Monday, 31 October 2011

The central dogma of molecular biology is toast

It is now clear that the central dogma of molecular biology is toast.

The central dogma of molecular biology was presented as follows by Francis Crick in 1970:
The central dogma of molecular biology deals with the detailed residue-by-residue transfer of sequential information. It states that such information cannot be transferred back from protein to either protein or nucleic acid.
Genetic engineers can now take detailed sequence information from wherever they like, wire it into genomes then and create adult organisms containing the new genes. We can sequence proteins (for example, consider the recent sequencing of dinosaur proteins), recreate the genes that produce them (give or take a little base-pair uncertainty) and then use standard gene-delivery mechanisms to put them into gametes. From there, they can go on to develop into organisms. The central dogma says all that is impossible - so it is simply wrong.

Others have pointed out the inaccurate nature of the central dogma in the modern era. Here's James Gardner (1999):

to a degree that is largely unappreciated by orthodox theoretical biologists, the ongoing revolution in biotechnology renders the central dogma obsolete. The fact is that information can and does flow upstream into the genome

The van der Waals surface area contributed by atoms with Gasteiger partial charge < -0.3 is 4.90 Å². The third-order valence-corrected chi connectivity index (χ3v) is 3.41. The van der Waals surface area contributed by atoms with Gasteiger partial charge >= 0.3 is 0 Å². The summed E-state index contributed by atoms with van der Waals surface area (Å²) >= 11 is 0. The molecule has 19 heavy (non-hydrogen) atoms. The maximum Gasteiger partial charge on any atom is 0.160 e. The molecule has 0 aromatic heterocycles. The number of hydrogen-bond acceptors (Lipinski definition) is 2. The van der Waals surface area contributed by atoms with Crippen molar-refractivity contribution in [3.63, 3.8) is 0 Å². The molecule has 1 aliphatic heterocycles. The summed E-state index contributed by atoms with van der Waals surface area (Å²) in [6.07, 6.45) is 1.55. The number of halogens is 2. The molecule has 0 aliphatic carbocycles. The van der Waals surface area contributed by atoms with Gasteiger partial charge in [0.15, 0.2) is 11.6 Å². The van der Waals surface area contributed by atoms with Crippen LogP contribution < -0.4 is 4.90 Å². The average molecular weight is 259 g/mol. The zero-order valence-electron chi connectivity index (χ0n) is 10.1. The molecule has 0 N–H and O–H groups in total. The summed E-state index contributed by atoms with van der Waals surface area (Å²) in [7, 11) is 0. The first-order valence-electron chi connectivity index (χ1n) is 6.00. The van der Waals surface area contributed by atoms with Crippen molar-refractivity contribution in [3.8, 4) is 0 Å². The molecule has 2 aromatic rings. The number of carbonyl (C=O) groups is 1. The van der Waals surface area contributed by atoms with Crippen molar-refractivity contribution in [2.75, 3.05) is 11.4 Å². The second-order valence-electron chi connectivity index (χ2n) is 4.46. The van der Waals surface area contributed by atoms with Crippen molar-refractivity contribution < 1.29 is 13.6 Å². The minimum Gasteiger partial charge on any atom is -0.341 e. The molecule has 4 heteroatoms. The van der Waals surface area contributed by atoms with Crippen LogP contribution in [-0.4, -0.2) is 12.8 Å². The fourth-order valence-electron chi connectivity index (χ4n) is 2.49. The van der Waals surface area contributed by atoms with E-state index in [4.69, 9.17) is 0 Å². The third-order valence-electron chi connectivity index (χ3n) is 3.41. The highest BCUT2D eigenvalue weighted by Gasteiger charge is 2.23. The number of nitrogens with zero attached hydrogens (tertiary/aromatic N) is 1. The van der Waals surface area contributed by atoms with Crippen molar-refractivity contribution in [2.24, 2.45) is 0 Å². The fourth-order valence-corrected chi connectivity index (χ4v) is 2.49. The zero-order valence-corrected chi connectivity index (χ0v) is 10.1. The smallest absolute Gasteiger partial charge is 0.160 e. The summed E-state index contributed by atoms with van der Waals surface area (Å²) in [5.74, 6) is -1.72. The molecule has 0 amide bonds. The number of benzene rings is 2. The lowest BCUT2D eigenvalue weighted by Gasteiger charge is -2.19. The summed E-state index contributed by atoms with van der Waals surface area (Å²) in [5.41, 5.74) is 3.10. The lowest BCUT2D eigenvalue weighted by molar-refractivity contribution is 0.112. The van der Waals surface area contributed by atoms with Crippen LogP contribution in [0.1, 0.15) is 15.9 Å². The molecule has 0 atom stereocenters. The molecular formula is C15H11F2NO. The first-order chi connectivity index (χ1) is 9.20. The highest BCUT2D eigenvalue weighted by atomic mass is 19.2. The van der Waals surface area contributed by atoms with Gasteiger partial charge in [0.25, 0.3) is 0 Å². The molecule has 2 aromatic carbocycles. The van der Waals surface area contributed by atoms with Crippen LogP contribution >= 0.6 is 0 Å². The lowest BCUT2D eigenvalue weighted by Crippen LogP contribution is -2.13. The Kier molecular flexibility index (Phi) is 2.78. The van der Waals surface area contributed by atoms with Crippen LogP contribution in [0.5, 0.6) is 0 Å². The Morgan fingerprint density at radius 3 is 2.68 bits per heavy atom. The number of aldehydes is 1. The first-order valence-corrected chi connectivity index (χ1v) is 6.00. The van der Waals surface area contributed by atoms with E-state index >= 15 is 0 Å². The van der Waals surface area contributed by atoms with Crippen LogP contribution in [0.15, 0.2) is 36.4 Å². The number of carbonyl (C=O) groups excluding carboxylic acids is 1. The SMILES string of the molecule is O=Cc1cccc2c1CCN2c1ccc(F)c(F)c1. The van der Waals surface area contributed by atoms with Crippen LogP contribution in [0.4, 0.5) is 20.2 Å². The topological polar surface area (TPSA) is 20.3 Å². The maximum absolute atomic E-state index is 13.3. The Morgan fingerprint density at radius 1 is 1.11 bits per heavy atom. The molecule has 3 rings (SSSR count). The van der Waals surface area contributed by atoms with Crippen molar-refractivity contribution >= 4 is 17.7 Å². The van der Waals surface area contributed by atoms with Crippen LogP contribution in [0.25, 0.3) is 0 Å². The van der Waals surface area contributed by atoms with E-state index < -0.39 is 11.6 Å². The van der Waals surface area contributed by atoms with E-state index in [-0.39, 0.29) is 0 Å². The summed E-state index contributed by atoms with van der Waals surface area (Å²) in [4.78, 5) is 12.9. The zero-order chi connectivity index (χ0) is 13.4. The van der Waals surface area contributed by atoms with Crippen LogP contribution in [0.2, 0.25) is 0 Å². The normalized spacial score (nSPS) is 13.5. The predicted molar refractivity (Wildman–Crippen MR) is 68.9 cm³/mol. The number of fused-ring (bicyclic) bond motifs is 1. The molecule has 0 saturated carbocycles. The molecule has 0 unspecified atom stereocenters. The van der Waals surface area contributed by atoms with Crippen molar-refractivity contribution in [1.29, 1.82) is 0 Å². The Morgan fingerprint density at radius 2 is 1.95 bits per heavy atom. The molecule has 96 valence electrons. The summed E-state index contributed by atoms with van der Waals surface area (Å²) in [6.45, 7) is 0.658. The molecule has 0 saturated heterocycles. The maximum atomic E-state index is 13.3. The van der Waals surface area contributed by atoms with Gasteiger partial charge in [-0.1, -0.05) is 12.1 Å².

The best defense of the central dogma is probably the claim that genetic engineering is not part of molecular biology. I think that is pretty self-evidently a feeble attempt to salvage an outdated piece of dogma. Molecular biology is the branch of biology that deals with the molecular basis of biological activity. Genetic engineering is "biological activity" and - like most other biological processes - it has a "molecular basis", so: it is part of molecular biology. Anyone sceptical of the idea that genetic engineering qualifies as "biological activity" should check with the definition of biology.

Another defense is that the genetic code is redundant, so reverse engineering can't learn exactly what the original codon is from the corresponding amino acid. This defense runs into a technical problem. The central dogma prohibits the flow of detailed sequence information from protein to DNA, from protein to RNA, and from protein to protein. Even if you accept a very strict definition of what "detailed sequence information" means, the central dogma's prohibition of protein to protein information transfer would still have been violated.

Here is Richard Dawkins (2004), defending the central dogma:

In this version the central dogma has never been violated and my bet is that it never will.
Here is Larry Moran (2012), defending the central dogma:

These days, there seems to be a class of evolution critics who are determined to overthrow the Central Dogma as part of their crusade to revolutionize biology. Shapiro falls into that group. It’s not a group you really want to be associated with if you value your intellectual reputation, because its members almost always misrepresent the correct view of the Central Dogma described by Francis Crick in 1958 and 1970. The correct version of the Central Dogma is that once information is transferred from nucleic acid to protein, it can’t flow back to nucleic acids. In other words, translation is unidirectional. The Central Dogma has never been overthrown or seriously challenged. If critics get that wrong, how can you believe anything else they say?
Despite being toast for some time, the central dogma of molecular biology is still in all the textbooks. We know from the history of religion that old dogma dies hard - this is a case in point.


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